ISLAMABAD - Pakistani officials said Friday that a series of attacks, including suicide bombings and a militant raid, killed at least 62 people and injured many more, marking one of the deadliest days the nation has witnessed in recent months.
Most of the casualties occurred in Mastung, a volatile district in southwestern Baluchistan province, where a suicide bomber struck a religious procession marking the birthday of the Prophet Muhammad.
Police and hospital officials said the powerful blast killed at least 53 devotees and wounded dozens of others.
Abdul Razaq, the district deputy commissioner, confirmed the casualties, saying a top police officer was also among the dead. He told reporters that several injured had received severe injuries.
In this photo provided by District Police Office, a boy injured in a bomb explosion receives treatment at a hospital, in Mastung near Quetta, Pakistan, Sept. 29, 2023.
Pakistani caretaker Prime Minister Anwaar-ul-Haq Kakar and Interior Minister Sarfaraz Ahmed Bugti condemned the violence against innocent devotees, saying that 'terrorists have no faith or religion.'
Eyewitnesses said that it took a while before rescue teams arrived at the blast's site because of the area's remoteness.
'I saw that many people were covered in blood. No one was around to pick them up and take them to the hospitals,' a survivor told VOA.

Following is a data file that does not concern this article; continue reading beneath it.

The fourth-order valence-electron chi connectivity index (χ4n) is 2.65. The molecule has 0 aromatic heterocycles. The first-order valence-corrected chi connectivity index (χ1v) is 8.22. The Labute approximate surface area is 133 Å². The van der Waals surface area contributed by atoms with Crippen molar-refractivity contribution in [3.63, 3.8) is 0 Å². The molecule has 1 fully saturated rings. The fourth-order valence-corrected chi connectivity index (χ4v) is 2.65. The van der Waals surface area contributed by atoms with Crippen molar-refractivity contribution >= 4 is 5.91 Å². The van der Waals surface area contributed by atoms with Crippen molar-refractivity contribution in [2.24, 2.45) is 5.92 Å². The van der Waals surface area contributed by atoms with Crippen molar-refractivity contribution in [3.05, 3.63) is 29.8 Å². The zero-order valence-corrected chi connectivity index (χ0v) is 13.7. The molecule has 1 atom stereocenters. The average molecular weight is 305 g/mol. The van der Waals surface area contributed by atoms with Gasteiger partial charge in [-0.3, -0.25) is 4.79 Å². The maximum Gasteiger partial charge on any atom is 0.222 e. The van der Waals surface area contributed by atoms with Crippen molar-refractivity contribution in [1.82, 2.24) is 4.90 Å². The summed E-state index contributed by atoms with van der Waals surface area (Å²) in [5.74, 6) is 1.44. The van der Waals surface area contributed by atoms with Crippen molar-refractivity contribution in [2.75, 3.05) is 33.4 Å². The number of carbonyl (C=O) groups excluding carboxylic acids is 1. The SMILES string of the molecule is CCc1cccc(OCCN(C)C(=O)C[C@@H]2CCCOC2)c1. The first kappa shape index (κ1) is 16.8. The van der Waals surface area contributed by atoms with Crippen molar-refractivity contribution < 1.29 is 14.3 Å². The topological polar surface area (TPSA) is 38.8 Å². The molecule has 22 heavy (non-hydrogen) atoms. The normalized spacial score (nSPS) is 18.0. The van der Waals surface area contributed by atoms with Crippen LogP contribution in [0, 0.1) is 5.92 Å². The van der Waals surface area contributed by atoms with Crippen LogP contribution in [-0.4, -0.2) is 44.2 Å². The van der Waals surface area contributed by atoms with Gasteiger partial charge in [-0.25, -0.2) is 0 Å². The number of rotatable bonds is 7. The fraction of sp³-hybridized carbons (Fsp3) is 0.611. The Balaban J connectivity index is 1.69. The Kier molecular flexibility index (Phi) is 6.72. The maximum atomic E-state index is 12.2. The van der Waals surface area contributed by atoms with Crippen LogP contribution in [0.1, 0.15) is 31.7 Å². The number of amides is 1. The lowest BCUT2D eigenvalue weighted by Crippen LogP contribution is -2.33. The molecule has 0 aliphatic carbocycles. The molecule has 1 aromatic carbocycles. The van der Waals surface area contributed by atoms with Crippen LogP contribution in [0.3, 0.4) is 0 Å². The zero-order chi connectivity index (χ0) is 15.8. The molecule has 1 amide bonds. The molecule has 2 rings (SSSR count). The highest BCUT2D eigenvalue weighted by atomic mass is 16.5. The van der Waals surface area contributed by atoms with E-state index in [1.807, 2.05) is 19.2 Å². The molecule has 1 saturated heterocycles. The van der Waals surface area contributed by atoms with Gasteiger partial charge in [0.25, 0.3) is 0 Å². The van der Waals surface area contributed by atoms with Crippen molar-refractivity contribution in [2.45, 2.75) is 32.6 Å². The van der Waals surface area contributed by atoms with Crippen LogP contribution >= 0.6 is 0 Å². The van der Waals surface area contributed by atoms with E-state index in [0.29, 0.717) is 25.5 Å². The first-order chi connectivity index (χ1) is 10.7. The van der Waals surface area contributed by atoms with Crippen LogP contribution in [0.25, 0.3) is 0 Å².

No group immediately claimed responsibility for the violence in a district where militants linked to a regional affiliate of the Islamic State group, Islamic State-Khorasan, or IS-K, are active.
Earlier this month, a roadside bomb explosion in Mastung injured 11 people, including a senior religious party leader, with IS-K claiming responsibility. That attack occurred a day after Pakistani security forces announced the killing of key IS-K commanders in a district counterterrorism raid.
Meanwhile, police in northwestern Pakistan said a twin suicide bomb attack on a mosque inside a district police headquarters during Friday afternoon prayers killed five worshippers and injured 12 others.
A suicide bomber blew himself up at the entrance to the compound while another detonated explosives strapped to his body inside the main prayer hall, police said.
Nisar Ahmed, the Hangu district police chief, told reporters that the mosque's roof caved in because of the impact of the blast, trapping up to 40 people under the rubble. He said rescue efforts were underway to retrieve the victims.
People offer funeral prayers for a blast victim in Mastung district on Sept. 29, 2023 following a suicide bomb attack targeting a procession marking the birthday of Islam's Prophet Muhammad.
The United States condemned Friday's deadly bombings. "Our hearts go out to the victims and their families. We will continue to stand with Pakistan in the face of these vicious attacks," Donald Blome, the U.S. ambassador in Islamabad, said on X, formerly Twitter.
Separately, the Pakistani military said Friday that an overnight shootout with 'terrorists' near the Afghan border had killed four soldiers.
The clashes erupted when militants linked to the outlawed Tehrik-i-Taliban Pakistan, or TTP, attempted to 'infiltrate from Afghanistan into Pakistan' in the Zhob district of Baluchistan, the military's media wing said. It added that the exchange of fire had also killed three militants and wounded several others.
TTP, a globally declared terrorist group, operates out of sanctuaries on the Afghan side of the border and has killed hundreds of Pakistani security forces in bomb and gun raids this year.
The TTP, also known as the Pakistani Taliban, said in a statement sent to the media that it was not behind the bombings in Mastung and Hangu.
VOA's Urdu Service contributed to this report.